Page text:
Mar 15th 2013
By Mark Lee
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In Part 4 of my LinkedIn series, I'll explain how to use the recommendations and endorsement features that LinkedIn offers.
One way to help boost your chances as a start-up practice is to gather testimonials. These would ideally be from satisfied clients who've worked with you in the past. However, many accountants are uncomfortable with the idea of asking for testimonials.
LinkedIn provides a great alternative - the recommendations feature. You can use this to secure an alternative form of testimonial without embarrassment.
Also, recommendations can be checked to show the independence and credibility of the people who give them to you.
Asking contacts, ex-colleagues, ex-clients, and even current clients for recommendations is a very simple process. In the "Profile" down-down menu, click "Recommendations," and then simply select which contacts you want to ask for recommendations.
I suggest you ask groups of people on different days, perhaps spread over a few weeks. You can simply say you've been advised to update your LinkedIn profile and to get some recommendations.
Ask people you contact if they'd be willing to post a recommendation in regard to the value of your work. Then add something specific to the group of people you're asking; for example, while you worked together at XYZ and Company.
Research suggests that users with recommendations grow credibility, and they're more likely to get requests for advice and to be found in searches. And, of course, you can use the recommendations in other marketing materials and on your website.
I'm quite thrilled and also humbled by the large number of recommendations attached to my LinkedIn profile.
Sadly, few recommendations relate to the impact of my writing (yet), but if you take a look, you'll see that I have a significant number of recommendations from a wide range of people I've worked with over the last ten to fifteen years. This provides a degree of confidence in my skills and my approach.
I'm delighted to say that many such recommendations were unsolicited. Indeed, this is the way I give recommendations as well. I see the profile of someone I've worked with in the past, and I post a genuine recommendation. I don't believe in giving them out just because someone has recommended me. This will rarely be appropriate, and it diminishes the value of both recommendations when it happens. So ignore the prompt that pops up when you accept a recommendation for your profile.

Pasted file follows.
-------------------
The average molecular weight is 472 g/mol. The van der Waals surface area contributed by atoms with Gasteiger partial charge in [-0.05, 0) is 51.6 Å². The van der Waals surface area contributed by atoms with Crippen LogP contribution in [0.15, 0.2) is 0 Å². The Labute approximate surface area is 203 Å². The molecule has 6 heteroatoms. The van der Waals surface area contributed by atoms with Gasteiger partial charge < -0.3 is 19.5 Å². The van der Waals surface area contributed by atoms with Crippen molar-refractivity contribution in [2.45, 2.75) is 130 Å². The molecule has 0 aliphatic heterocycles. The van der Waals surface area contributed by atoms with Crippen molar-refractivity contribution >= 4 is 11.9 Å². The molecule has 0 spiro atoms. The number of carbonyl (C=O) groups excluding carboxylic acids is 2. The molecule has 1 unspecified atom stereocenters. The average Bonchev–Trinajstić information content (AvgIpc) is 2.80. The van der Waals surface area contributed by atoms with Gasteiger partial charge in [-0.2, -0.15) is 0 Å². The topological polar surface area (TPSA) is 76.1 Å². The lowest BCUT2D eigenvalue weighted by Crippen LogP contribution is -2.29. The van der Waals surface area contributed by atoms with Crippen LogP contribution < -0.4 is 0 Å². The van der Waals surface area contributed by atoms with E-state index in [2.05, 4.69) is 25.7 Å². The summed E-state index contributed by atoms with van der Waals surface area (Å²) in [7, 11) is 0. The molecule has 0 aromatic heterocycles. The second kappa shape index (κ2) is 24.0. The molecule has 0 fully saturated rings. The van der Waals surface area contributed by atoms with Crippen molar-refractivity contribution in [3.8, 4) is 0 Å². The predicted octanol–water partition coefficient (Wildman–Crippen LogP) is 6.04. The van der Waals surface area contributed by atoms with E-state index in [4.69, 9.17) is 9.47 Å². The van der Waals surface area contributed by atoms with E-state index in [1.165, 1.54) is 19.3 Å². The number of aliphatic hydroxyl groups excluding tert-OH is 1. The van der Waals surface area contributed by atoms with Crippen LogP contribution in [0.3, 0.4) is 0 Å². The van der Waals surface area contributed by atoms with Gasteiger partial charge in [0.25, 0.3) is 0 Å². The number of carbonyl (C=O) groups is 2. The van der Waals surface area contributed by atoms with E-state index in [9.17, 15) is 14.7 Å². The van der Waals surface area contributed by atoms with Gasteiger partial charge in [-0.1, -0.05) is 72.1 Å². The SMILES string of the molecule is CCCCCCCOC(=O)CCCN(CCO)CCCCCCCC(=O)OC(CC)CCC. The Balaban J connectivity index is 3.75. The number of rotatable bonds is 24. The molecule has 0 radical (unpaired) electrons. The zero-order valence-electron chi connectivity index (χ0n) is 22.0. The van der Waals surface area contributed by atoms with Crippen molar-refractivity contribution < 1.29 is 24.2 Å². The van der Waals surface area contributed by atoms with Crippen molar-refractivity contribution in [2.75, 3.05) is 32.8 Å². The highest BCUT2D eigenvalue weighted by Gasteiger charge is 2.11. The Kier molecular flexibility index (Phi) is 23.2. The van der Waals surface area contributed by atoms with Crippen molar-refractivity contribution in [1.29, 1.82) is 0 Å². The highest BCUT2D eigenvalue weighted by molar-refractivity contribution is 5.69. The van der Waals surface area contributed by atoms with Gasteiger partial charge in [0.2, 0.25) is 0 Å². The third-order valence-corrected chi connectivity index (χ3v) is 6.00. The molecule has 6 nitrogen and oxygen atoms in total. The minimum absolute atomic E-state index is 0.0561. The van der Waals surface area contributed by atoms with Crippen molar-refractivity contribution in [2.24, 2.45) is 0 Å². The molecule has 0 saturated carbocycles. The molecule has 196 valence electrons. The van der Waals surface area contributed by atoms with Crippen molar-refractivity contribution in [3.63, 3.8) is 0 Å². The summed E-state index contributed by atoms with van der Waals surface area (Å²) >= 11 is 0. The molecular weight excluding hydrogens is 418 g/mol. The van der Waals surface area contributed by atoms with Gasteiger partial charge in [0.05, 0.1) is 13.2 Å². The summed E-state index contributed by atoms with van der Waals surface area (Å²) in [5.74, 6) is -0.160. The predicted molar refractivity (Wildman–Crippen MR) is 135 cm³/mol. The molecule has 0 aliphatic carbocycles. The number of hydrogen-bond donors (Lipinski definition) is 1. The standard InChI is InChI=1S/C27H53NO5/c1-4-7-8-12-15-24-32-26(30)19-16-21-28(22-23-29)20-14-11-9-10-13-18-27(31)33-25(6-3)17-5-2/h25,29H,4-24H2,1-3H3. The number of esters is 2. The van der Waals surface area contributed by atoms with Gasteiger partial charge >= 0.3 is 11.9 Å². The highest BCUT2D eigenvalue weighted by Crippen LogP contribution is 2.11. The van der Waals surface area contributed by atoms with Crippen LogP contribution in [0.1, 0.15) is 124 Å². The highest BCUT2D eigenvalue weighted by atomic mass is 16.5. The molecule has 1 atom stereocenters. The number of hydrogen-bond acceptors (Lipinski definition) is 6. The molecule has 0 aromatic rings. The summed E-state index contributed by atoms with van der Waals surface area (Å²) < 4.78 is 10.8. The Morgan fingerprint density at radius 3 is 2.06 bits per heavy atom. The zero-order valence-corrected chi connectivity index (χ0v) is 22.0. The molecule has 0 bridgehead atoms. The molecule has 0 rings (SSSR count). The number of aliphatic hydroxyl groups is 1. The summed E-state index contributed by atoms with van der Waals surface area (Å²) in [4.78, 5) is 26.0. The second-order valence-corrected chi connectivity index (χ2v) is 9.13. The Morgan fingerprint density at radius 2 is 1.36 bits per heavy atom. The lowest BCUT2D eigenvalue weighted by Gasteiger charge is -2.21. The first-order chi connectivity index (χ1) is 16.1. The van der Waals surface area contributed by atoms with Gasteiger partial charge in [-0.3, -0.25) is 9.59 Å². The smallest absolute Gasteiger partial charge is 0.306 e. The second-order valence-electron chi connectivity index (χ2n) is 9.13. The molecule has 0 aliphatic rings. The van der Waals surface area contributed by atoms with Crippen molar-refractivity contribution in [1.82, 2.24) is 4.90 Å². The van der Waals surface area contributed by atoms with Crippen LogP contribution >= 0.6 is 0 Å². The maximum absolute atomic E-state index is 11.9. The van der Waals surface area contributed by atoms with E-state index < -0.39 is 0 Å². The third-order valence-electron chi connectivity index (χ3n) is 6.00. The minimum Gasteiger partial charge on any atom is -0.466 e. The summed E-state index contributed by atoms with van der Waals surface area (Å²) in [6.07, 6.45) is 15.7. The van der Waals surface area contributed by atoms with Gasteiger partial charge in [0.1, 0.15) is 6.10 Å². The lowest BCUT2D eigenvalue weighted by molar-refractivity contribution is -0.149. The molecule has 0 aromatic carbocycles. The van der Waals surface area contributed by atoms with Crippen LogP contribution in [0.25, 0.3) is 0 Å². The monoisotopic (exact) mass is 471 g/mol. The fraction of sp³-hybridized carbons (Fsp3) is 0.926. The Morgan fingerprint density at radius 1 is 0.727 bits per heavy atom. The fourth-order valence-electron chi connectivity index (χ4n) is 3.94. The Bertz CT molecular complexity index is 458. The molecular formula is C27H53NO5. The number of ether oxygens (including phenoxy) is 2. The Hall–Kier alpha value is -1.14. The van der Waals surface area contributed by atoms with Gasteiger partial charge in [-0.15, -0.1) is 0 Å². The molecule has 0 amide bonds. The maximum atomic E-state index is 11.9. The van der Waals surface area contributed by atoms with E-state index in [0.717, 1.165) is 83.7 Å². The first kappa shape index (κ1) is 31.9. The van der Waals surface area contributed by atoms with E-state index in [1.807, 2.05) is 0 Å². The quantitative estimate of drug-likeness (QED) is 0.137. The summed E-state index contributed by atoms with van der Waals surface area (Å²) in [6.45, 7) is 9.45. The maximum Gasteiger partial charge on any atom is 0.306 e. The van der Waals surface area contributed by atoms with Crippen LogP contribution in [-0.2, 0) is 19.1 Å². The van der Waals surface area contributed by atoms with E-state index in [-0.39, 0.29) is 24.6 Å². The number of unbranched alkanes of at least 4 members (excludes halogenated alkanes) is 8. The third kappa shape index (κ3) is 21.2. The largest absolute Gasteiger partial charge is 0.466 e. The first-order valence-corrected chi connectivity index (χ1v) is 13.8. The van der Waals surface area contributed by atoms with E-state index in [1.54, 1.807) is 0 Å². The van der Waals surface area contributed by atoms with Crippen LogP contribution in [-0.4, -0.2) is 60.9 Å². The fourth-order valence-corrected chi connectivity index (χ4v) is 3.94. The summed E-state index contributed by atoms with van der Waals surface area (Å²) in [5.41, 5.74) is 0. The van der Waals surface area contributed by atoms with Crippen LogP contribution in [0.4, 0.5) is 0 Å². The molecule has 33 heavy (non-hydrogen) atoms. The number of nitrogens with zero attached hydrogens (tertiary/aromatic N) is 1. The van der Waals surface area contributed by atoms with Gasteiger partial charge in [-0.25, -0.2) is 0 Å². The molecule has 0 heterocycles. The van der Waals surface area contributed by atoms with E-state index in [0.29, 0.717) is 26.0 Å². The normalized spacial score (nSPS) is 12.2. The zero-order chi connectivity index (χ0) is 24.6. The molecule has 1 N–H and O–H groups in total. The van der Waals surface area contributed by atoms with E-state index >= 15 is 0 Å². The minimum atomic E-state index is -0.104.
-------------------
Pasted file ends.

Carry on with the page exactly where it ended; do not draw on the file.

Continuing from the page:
If you only have a few weak recommendations from friends and family, this probably won't help your practice build new clients. It's much better to have a few really positive ones and to grow the number each year.
Many LinkedIn users consider the new endorsements feature to be simply a game and quite silly, which it is. While it's not as serious or as valuable as the recommendations feature, when used intelligently, it can prove useful for start-up practices.
You may choose to edit your profile and move the endorsements box right to the bottom, at least until you've accumulated a worthwhile number, whatever that might be.
Since the feature was added, when anyone you're connected with looks at your profile, they'll be asked to endorse you for your skills and expertise. You'll also be encouraged to do this when you visit someone else's profile. This only happens with level-one connections, so random strangers can't endorse you or vice-versa, unless you've connected with a lot of random strangers.
There seem to be two types of skills for which you can be endorsed. The first are those that you have chosen to add to your profile (see Part 1). The second are related skills that LinkedIn thinks you might have, based on the skills you've identified.
I would suggest that you only accept endorsements of skills that are relevant to your start-up practice. In my case, I now have hundreds of endorsements for a variety of skills. But, as I am no longer in practice, I haven't accepted or hidden those that referenced accounting and tax advisory, as those aren't topics for which I want to be known or endorsed.
Start-up practitioners, on the other hand, may want to gather endorsements across a wide range of accountancy and tax skills.
The point about endorsements is that it's too easy to click and post them without adding any context or meaning. Most users and LinkedIn experts I know say much the same thing. A few marketing types have gotten caught up by the hype, as they often do, without seeming to think it through.
I certainly wouldn't place any great store by a few endorsements on a LinkedIn profile, and I don't think many other users would do so either. I guess it's a little different when you have hundreds of them, but this is unlikely for start-up practices.
Still, if you want to be endorsed for things you're good at, be sure you've listed at least ten skills on your profile.
LinkedIn will prompt you to expand on some of these. For example, "tax" will generate a sub-list of different taxes. Pick only those for which you have real expertise. LinkedIn may be encouraging users to play a game with endorsements, but for a start-up practice, your profile is serious business.
If you have questions, ideas, or views on anything above, by all means, connect with me on LinkedIn.
Also by Mark:
- LinkedIn Tips Part 1: Getting Your Profile Right
- LinkedIn Tips Part 2: Getting Connected
- LinkedIn Tips Part 3: Your Status
About the author:
Mark Lee is consultant practice editor of AccountingWEB UK and writes the BookMarkLee blog for accountants who want to overcome the stereotype of the boring accountant – in practice, online, and in life. He is also chairman of the Tax Advice Network of independent tax experts.